Andres Oppenheimer

Andres Oppenheimer: Summit final document aims at U.S.

A worker gives the finishing touches as he cleans a wall announcing the upcoming Summit of the Americas outside of the Atlapa Convention Center in Panama City. The venue will host the seventh Summit of the Americas this April 10-11, attended by Western Hemisphere leaders.
A worker gives the finishing touches as he cleans a wall announcing the upcoming Summit of the Americas outside of the Atlapa Convention Center in Panama City. The venue will host the seventh Summit of the Americas this April 10-11, attended by Western Hemisphere leaders. AP

We’ve known for a while that Venezuelan President Nicolás Maduro was planning to stage an anti-U.S. show at this weekend’s Summit of the Americas in Panama, but a copy of the draft final declaration of the meeting that I obtained this week shows that he will seek much more: a formal, region-wide condemnation of the United States.

Granted, he’s not likely to get his way, but the question is whether he will get language in the summit’s final statement that will be explicit enough to allow him to return home claiming to have diplomatically defeated President Barack Obama at the mega-summit of more than 30 leaders of the Americas.

The current draft of the summit’s final declaration, “Prosperity with Equity: The Challenge of Cooperation in the Americas,” was signed March 31 after four rounds of negotiations by representatives of all participating governments. They agreed on most of the content, except for three issues proposed by Venezuela and Nicaragua.

A three-paragraph section proposed by Venezuela in the preamble of the document would “reject the imposition of unilateral coercive measures” that interfere in countries’ internal affairs, “such as the March 9, 2015, Executive Decree against the Bolivarian Republic of Venezuela imposed by the United States of America.”

It refers to Obama’s recent decree ordering the denial of U.S. entry visas and the freezing of U.S. assets of seven Venezuelan government figures accused of massive corruption and human rights abuses.

Maduro has characterized the measure as “an aggression against Venezuela,” and is collecting millions of signatures asking for its repeal. He has said that he will present the signatures to Obama at the summit. U.S. officials say the sanctions are not “against Venezuela,” but are targeted to seven human rights abusers and corrupt officials.

But unless Cuban ruler Gen. Raúl Castro succeeds in convincing Maduro to drop his proposed anti-U.S. paragraphs in order not to steal the limelight from the expected Obama-Castro handshake marking the start of a U.S.-Cuba diplomatic normalization, Venezuela may succeed in getting a tacit condemnation of “unilateral coercive measures,” without naming the United States. In Maduro’s book, that may suffice to allow him to claim victory.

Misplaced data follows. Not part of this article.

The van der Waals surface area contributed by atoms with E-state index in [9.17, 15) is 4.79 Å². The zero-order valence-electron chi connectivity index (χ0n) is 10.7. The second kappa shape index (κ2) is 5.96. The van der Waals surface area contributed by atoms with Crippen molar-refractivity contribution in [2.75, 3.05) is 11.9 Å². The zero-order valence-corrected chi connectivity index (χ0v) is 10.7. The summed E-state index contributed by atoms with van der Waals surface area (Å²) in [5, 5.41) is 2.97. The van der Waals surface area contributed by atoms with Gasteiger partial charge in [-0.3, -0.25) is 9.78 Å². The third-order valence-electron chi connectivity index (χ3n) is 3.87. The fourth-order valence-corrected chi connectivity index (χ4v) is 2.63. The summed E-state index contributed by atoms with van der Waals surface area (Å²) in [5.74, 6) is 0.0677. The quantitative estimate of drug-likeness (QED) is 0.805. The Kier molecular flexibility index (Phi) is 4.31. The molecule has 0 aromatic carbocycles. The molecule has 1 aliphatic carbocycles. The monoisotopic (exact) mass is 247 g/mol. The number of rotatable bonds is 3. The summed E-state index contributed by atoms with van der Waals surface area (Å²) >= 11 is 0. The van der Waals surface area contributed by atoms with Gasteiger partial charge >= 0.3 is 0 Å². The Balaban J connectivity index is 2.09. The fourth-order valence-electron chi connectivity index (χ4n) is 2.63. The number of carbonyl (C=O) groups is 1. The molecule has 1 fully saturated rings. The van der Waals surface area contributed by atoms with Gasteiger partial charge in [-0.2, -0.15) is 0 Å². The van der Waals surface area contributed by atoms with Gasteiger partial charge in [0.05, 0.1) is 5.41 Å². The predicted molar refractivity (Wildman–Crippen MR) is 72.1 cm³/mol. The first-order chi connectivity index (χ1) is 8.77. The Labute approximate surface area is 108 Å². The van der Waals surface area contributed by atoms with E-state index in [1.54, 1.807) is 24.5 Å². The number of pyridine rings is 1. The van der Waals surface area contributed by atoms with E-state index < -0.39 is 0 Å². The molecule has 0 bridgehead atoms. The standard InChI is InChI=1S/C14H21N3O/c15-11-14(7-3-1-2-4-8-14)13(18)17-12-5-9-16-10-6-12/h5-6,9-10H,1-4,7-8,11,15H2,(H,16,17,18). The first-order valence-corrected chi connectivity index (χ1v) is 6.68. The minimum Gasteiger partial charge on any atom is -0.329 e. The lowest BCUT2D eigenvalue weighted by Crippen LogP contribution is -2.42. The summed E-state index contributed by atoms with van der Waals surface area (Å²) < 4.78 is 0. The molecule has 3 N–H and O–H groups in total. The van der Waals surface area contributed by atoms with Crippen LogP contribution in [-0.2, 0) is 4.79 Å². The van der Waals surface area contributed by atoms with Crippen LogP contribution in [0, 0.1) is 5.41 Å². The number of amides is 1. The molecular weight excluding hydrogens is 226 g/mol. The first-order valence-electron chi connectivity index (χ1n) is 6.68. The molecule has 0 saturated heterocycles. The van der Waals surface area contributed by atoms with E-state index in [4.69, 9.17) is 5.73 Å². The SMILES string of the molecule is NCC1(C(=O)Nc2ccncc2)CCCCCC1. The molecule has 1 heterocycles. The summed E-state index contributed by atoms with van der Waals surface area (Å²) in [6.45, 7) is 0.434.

In addition to the sanctions issue, there are two other clauses, introduced by Venezuela and Nicaragua, that will be hard for the United States to accept, and that could cause the summit to end without a final declaration.

One of them is a joint Venezuelan-Nicaraguan proposal to incorporate the “Summits of the People” — a Venezuelan-sponsored meeting of radical leftist groups from across the region — to formally participate in future Summits of the Americas. The other is a Nicaraguan proposal to invite a Puerto Rican independence movement representative to participate in future Summits of the Americas’ heads of state meetings.

The remainder of the draft final declaration is a series of statements of good intention aimed at improving standards in education, including creation of an Inter-American Educational Agenda to promote common education standards, health, energy cooperation, migration, security and democratic governance.

My opinion: If Venezuela manages to squeeze into the summit’s final declaration its paragraphs criticizing the United States for denying visas to seven Venezuelan government figures accused of human rights abuses and corruption, the document should also single out other notable practitioners of the use of “unilateral coercive measures,” such as Ecuador, Venezuela and Cuba.

Ecuador recently denied entry visas to a delegation of German legislators who were scheduled to visit environmentalist groups at the Amazon’s Yasuní reserve, and Venezuela and Cuba systematically deny entry visas to officials from human rights organizations, politicians and journalists.

Otherwise, there shouldn’t be a final declaration, and there probably won’t be. That has happened before — most recently at the 2012 Summit of the Americas in Cartagena, Colombia, which was notable for the U.S. Secret Service agents’ escapades with local prostitutes — and wouldn’t be a tragedy.

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